Labor Movements

  • declaration of independence

    declaration of independence
  • Atlantas washerwomen strike

    Atlantas  washerwomen strike
    In the summer of 1881 a group of African american women were being underpaid and undervalued and they were fed up. They began to strike and refused to work unless paid more and given more respect.
  • Peter J. McGuire

    Peter J. McGuire
    Was called the "father" of Labor Day and May Day who championed the need for a national labor federation.
  • The battle of cripple creek

    The battle of cripple creek
    Miners went on strike for five-months. the workers around started looking around the country for jobs The workers went into mines to be come miners and this caused a lowering of wages because of many people their were.
  • Mckees rock strike

    Mckees rock strike
    the Mckees rock strike was when workers received less pay than normal and then 40 rivers to not work for the company unless they the rates that they were told. when they turned back to the jobs a week later they were fired.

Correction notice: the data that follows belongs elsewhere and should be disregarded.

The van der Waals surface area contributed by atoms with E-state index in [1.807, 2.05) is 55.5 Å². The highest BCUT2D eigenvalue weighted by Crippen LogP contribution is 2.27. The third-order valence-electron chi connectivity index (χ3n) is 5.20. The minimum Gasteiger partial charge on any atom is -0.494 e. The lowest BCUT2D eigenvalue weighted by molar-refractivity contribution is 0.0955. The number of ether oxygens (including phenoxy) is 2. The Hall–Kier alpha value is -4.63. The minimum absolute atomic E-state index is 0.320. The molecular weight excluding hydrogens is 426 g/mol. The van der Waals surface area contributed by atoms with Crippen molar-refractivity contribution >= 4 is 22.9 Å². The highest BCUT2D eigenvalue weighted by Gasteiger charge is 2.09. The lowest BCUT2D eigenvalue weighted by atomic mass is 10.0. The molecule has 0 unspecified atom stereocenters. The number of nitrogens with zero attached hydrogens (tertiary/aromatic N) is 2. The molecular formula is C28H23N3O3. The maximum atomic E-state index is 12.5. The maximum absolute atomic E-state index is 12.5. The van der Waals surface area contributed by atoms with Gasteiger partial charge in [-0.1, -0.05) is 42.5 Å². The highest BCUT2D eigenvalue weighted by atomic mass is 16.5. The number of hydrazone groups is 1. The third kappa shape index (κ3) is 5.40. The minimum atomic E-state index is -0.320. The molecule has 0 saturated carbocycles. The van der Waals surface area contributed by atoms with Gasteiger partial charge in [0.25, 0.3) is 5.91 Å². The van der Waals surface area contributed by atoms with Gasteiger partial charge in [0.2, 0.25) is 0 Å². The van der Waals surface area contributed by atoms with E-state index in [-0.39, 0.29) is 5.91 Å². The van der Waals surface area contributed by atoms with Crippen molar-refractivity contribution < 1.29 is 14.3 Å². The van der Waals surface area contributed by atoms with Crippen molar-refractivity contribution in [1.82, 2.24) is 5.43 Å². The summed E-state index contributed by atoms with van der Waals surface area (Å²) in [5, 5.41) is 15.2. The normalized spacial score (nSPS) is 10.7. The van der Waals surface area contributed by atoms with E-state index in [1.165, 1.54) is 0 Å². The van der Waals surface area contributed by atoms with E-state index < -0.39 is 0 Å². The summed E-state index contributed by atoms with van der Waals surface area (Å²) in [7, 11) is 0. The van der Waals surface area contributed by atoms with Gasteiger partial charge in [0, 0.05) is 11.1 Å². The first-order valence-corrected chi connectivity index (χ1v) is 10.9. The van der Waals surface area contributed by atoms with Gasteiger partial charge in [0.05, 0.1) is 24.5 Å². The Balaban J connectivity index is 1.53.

• William Green

    William Green
    William Green was state senator and won the passage in 1911 of a model Workmen's Compensation Act. He made sure bills to limit the hours of women wage earners, establish a 1 percent income tax.
  • Joe Hill

    Joe Hill
    Joe Hill was organizing workers under the IWW banner, writing political songs and satirical poems, and making speeches.
  • Samuel Gompers

    Samuel Gompers
    Samuel Gompers Founded the American Federation of Labor and severed as it president for about forty years, between 1886 and 1924.
  • A. Philip Randolph

    A. Philip Randolph
    Organized the Brotherhood of Sleeping Car Porters and fought discrimination in national defense.
  • César Estrada Chávez

    César Estrada Chávez
    Cesar was an organizer of migrant American farm workers and co founder Dolores Huerta they led the first successful farm workers union in American history.
  • The great postal strike of 1970

    The great postal strike of 1970
    On march 18 1970 was the first mass work stoppage of the postal service. With a walkout of mail carriers in Manhattan and Brooklyn people were demanding better wage.
  • Address to the California commonwealth club, Cesar Chavez

    Address to the California commonwealth club, Cesar Chavez